If you were a new Bakersfield resident 70 years ago, you might have received a visit from a cheery woman named Dorothy "Dottie" Hiatt. She would have pulled up to your home in a Chevrolet with “Bakersfield Hostess Courtesy Car” printed on the side, bearing a welcome basket with gifts including maps and a copy of The Californian, then sat down in your living room and asked about your migration story, family members and hobbies.
Hiatt worked for decades as the city’s unofficial greeter. Her welcome method was molded to the times. She actively greeted newcomers where they were, in person at their homes, and in her regular column published as part of The Californian.
Unfortunately, not all newcomer tales today go as smoothly. Recently, I have been hearing another story with a common theme, albeit a sad one.
One such example: After flying her out for interviews, putting her up at The Padre and wooing her with dinners at executives’ homes, a local hospital offered a medical professional from Chicago a position. It was a significant pay jump and an exciting career move for this respected doctor. She seemed eager to join the hospital’s team. However, her husband was less than thrilled with the prospect of moving to a town dubbed the “armpit of California” in online Reddit message boards.
Despite all the effort, including the lure of affordable real estate, the doctor ultimately declined the position in favor of a lateral move at her current place of employment in The Windy City. The short story is that she couldn’t convince her husband that Bakersfield was worth the move.
And please don’t think I wish to condense all high-level job offers into one stinking heap. For every declined offer, there is an acceptance. But even then, retention has become a problem. With the growth and progress of our city’s economy, especially expansion in the medical fields, more professionals are needed here for exciting job opportunities. What can we do to help lure skilled workers for longer than their original plan to stay temporarily?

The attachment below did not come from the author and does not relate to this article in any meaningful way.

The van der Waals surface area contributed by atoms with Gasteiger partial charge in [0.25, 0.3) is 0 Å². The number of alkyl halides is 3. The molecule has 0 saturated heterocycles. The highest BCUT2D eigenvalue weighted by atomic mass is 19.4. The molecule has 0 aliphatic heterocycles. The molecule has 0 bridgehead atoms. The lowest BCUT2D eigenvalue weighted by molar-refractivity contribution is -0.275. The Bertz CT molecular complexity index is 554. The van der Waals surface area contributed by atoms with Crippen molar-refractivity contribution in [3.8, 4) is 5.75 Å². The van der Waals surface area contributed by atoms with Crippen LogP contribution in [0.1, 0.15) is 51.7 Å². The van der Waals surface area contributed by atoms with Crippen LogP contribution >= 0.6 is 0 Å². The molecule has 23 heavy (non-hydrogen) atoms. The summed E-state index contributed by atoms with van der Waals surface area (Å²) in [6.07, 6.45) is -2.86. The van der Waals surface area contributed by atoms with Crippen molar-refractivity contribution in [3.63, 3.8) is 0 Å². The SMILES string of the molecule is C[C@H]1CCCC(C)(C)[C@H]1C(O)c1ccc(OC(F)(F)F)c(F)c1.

First, we need to be honest about problems with our ability to attract and retain a professional workforce. It was a big reason why my husband and I helped start the grassroots campaign Be in Bakersfield. Among other endeavors, we saw a need for an organization that helps serve as a cheerful, tidy and honest first greeting for new residents. We hope for this group to be the online welcome mat and the in-person front door that sets the tone for newcomers as they join our community.
There are many groups already working to greet and inform new residents, including the convention and visitor bureau, Visit Bakersfield. But we saw the need for a grassroots version started by passionate young professionals. Be in Bakersfield organizers hope to host more gatherings like the popular Postcards to Bakersfield ambassador event last year. The group has already begun to help connect with new residents and announce their arrival. It seeks to encourage more outsiders to move here for work, get connected, find engaging things to do in off-hours and choose to make Bakersfield their forever home.
Be in Bakersfield members want to first meet people where they are: online. Just as the Chicago medical professional and her husband discovered, online interpretations of our city are inaccurate and incomplete. Be in Bakersfield hopes to help show the Bakersfield we’ve all come to know and love. This is a diverse place of thinkers and doers. Anyone can make a happy home here, but that story isn’t often told.
In 2019, Be in Bakersfield has plans to continue efforts to welcome and connect new residents. The team feels inspired by the original “Bakersfield Hostess” herself. I would love to sit down over a cup of tea with Hiatt and pick her brain. But unfortunately, she passed away more than a decade ago.
In 1947, Hiatt founded the City Hostess Service, a greeting service for newcomers to Bakersfield. In subsequent years, her business extended to other areas of Kern County and the Central Coast. For decades, she had been the city's unofficial greeter. She founded the Newcomers Club of Bakersfield, which is still active today. She wrote a regular column in this newspaper announcing new residents with quirky descriptions, including interesting pastimes, reasons for moving and anecdotes about their homes and families.
In 2010, a new business hoped to pick up where Dottie Hiatt left off, delivering gift baskets to new residents. But the increased population growth presented logistical challenges, including the fact that new residents were a little wary of strangers dropping off goods at their door. It appears that the business has since shut down. (The group’s website, citywelcomecommittee.com, is no longer active.)
In the spirit of Hiatt, Be In Bakersfield hopes to help welcome new residents in a way that speaks to the culture and trends in 2019. This group seeks to shine a light on all the good that already exists here and work to advocate for positive change where that is needed.
Hiatt infused her work with a personal touch and often ended her column with “Brighten that corner where you are!” This sentiment is still so relevant today. We could learn from Hiatt’s efforts to encourage civic pride and personal responsibility at a time when both are still so desperately needed.
Special thanks to Crissy Cochran at Be in Bakersfield for her ideas and research about the beloved Dottie Hiatt for this column.